Let me start by saying that I am not an expert on the Barbie doll. Shock, I know. I didn’t have one as a child, though I think my sister probably did, and I don’t yet have any children of my own. You might quite reasonably point out, then, that I am unqualified – perhaps uniquely so – to write about the merits or otherwise of a new Barbie doll. But here we are. Bear with me.
Some context might be helpful. Professor Dame Sarah Gilbert may well have saved your life this year. She is the co-creator of the Oxford/AstraZeneca vaccine. The UK has ordered 100 million doses of this vaccine, so there is a good chance you will have had one or even two of those doses put in your arm and can cower no more, or just a little less, from Covid-19.
We should celebrate people like Professor Gilbert – and indeed we have. She has been made a dame, was awarded the Albert Medal by the Royal Society of Arts (previous recipients include Thomas Edison and Stephen Hawking) and given a standing ovation at Wimbledon. Now she has her own Barbie doll.
I have to say – and again, I’m no expert – that it doesn’t appear to resemble your standard Barbie. The doll is dressed in a black suit and white T-shirt, wears glasses and has red hair. If you squint hard enough, I suppose it could be Professor Gilbert, though it could also be Sarah Ferguson (not a professor). Either way, my sister’s Barbie didn’t look at all like this. Which is of course the point.
As Lisa McKnight, senior vice president and global head of Barbie and dolls at Mattel, explained: “Barbie recognises that all frontline workers have made tremendous sacrifices when confronting the pandemic and the challenges it heightened. To shine a light on their efforts, we are sharing their stories [...] to inspire the next generation to take after these heroes and give back.”
Professor Gilbert echoed these sentiments (after initially admitting that the tribute was “very strange”). “I am passionate about inspiring the next generation of girls into Stem [science, technology, engineering and mathematics] careers and hope that children who see my Barbie will realise how vital careers in science are to help the world around us,” she said. “My wish is that my doll will show children careers they may not be aware of, like a vaccinologist.”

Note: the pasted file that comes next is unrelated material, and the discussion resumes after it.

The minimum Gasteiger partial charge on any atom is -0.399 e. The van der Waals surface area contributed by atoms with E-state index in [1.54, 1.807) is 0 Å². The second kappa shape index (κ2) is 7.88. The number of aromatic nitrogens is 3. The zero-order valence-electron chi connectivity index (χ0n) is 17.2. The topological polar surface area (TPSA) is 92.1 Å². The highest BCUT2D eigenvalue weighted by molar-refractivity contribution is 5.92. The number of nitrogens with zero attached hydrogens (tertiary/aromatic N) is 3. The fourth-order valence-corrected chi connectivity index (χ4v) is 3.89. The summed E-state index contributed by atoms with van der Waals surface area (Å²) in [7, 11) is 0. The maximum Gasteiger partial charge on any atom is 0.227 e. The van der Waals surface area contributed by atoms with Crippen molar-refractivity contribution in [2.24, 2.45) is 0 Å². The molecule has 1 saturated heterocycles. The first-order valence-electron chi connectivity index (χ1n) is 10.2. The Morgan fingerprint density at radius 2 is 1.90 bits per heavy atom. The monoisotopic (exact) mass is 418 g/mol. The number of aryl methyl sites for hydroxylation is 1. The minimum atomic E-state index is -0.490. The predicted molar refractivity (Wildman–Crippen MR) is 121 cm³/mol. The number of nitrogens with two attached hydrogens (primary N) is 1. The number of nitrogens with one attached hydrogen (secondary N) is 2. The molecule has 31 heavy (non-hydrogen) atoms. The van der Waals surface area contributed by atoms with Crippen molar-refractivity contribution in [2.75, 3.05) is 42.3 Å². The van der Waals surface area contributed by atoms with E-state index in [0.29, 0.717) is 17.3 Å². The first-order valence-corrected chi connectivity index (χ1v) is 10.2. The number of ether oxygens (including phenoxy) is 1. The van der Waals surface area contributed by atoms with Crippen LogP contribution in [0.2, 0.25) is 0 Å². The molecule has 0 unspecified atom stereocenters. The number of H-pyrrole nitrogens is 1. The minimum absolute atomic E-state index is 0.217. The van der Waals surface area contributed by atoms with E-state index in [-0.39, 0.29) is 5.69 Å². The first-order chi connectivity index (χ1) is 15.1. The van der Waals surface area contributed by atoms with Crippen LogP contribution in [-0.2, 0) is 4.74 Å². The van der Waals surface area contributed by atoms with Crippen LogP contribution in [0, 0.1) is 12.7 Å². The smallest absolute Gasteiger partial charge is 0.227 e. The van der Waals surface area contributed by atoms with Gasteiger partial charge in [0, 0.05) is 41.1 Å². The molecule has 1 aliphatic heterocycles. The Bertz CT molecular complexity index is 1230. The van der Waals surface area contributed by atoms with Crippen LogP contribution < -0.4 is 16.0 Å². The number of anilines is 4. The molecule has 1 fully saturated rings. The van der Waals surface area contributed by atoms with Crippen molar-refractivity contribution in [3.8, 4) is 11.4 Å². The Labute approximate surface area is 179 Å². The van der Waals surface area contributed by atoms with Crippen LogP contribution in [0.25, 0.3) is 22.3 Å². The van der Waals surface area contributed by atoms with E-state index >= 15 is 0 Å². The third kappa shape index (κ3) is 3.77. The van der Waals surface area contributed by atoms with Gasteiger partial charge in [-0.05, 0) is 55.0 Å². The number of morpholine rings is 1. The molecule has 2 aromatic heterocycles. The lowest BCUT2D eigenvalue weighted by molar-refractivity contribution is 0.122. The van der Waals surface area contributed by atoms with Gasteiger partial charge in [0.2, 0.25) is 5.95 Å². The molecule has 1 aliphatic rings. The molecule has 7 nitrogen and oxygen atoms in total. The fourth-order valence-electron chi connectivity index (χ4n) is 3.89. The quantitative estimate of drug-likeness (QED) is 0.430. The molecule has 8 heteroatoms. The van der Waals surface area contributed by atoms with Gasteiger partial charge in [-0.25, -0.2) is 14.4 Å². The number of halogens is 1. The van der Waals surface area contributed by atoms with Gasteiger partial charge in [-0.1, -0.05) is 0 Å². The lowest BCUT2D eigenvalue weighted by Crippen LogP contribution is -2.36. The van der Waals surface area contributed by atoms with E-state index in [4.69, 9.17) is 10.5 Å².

It is hard to see this as anything other than tremendous progress. The sooner children are introduced to characters like Professor Gilbert (Mattel have also created dolls of, among others, Canadian physician Dr Chika Stacy Oriuwa and Brazilian biomedical researcher Dr Jaqueline Goes de Jesus), the better. It is, surely, about choice. Not every child will be interested. That’s fine. But those that are should be catered for and I suspect the original Barbie doll didn’t quite do that.
And perhaps this is where I come in. The fact that this Barbie doll of Professor Gilbert has hit the news and become a talking point – the fact that I am actually writing a column about it – is worth reflecting on. Conversations about children and the expectations placed on boys and girls through toys and clothes – astronauts for boys; princesses for girls – are usually reserved for parents. But shouldn’t we all be thinking about it? Shouldn’t we all care what the next generation is being taught? What opportunities to think are being provided or denied? It has ramifications for everyone. We need as many boys and girls as possible to take an interest in Stem subjects. The next Professor Sarah Gilbert is perhaps just a Professor Sarah Gilbert Barbie away from pursuing those dreams.
Undoubtedly, this bespectacled Barbie will inspire plenty of children to explore new ideas. But it has made me – and I hope you – think a bit as well. Not what I expected from Barbie on this Wednesday morning but something to be celebrated nevertheless.
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